I just feel like, in the past, on some occasions, [I would hear a sound and] I would think, ‘that’s a cool sound, I want to do that sound’. For this album, I found that I was writing really organically. So, the influences were there but not with the intention of, ‘I like that sound, let’s go for that’. It was more spontaneous.
Would you say this is the most genuine expression of Khalil Fong’s music so far?
I would say I feel the most creative. I look forward to people hearing it because I wonder what the reaction will be. I think some people will be like… [shakes his head, suggesting that they don’t like it].
Given that Lights Up is in English, will there be some English tracks on the album, too?
A couple. Perhaps two or three.
With your new management company and working with Gold Typhoon, would you say this a new era for you?
Yeah. I think there’s definitely always going to have to be a change. With the old company, we have a really good relationship, but I think after a while, it’s time to have a fresh environment. So I think with the new record label we’re working with, they’re very interested in doing lots of creative stuff and they want to back it up. And I feel like I can come up with a lot of ideas and I think I’ll be supported. To some extent, it is a budget issue and I think they’re up for it.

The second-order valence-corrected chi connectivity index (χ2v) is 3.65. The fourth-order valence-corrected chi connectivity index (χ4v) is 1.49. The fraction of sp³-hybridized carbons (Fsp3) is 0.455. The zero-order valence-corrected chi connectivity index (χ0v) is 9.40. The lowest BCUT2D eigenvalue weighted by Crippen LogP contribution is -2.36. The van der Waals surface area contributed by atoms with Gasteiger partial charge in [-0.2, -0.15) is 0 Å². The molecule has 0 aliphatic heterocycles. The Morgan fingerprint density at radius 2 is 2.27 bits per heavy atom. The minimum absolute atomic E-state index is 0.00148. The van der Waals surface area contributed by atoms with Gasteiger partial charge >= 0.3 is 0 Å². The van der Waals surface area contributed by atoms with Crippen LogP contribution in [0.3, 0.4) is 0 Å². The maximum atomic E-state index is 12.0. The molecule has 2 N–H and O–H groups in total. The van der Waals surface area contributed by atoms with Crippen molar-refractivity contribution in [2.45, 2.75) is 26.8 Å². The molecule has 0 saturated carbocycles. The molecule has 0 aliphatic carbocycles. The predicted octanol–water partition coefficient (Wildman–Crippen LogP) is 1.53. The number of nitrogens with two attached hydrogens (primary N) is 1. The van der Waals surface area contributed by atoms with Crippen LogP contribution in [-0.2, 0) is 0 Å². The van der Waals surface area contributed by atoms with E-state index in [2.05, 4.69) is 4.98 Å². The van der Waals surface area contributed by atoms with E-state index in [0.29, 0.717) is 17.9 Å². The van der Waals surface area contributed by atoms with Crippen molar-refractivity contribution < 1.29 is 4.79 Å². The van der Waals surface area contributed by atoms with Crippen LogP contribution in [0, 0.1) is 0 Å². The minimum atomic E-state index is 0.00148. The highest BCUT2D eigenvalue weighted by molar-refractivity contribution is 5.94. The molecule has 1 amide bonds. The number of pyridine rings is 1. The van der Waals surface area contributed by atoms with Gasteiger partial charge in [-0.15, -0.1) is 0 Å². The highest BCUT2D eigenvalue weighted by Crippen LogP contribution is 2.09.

What do you think is going to be the biggest change?
I think it’s the production, it’s the visual side. I have a lot of ideas for MVs that, hopefully, will be backed up. I think that music videos are [very important]. If you’ve got very simple, folky music, chilled MVs are totally cool. But sometimes there are MVs that are not even entertaining, but just a nice piece. Hopefully we can do stuff like that. Like, with K-pop, not all of it might be my taste, but I really do admire some of the stuff coming out of there, just with production values and quality. There are definitely limitations currently, so I want to try and push that envelope.
And that K-pop kind of level is what you want to aspire to?
Yeah. How do I say it without sounding cocky? I want to do something that is really, like you say, international. That anyone, whether they like the music or not, would identify it as something that sounded international. Because that’s what I grew up listening to. Even with my old albums, it wouldn’t quite hit the mark for me. Some stuff, I would be like, ‘I did an okay job’. But some stuff was like, ‘nah, not good enough yet’. So hopefully we can reach that point.
You mentioned wanting to spend time on your album. When you first came out, you were very prolific but recently you’ve slowed down a little bit. Does this arrangement allow you a bit more space to, say, produce an album every two or three years?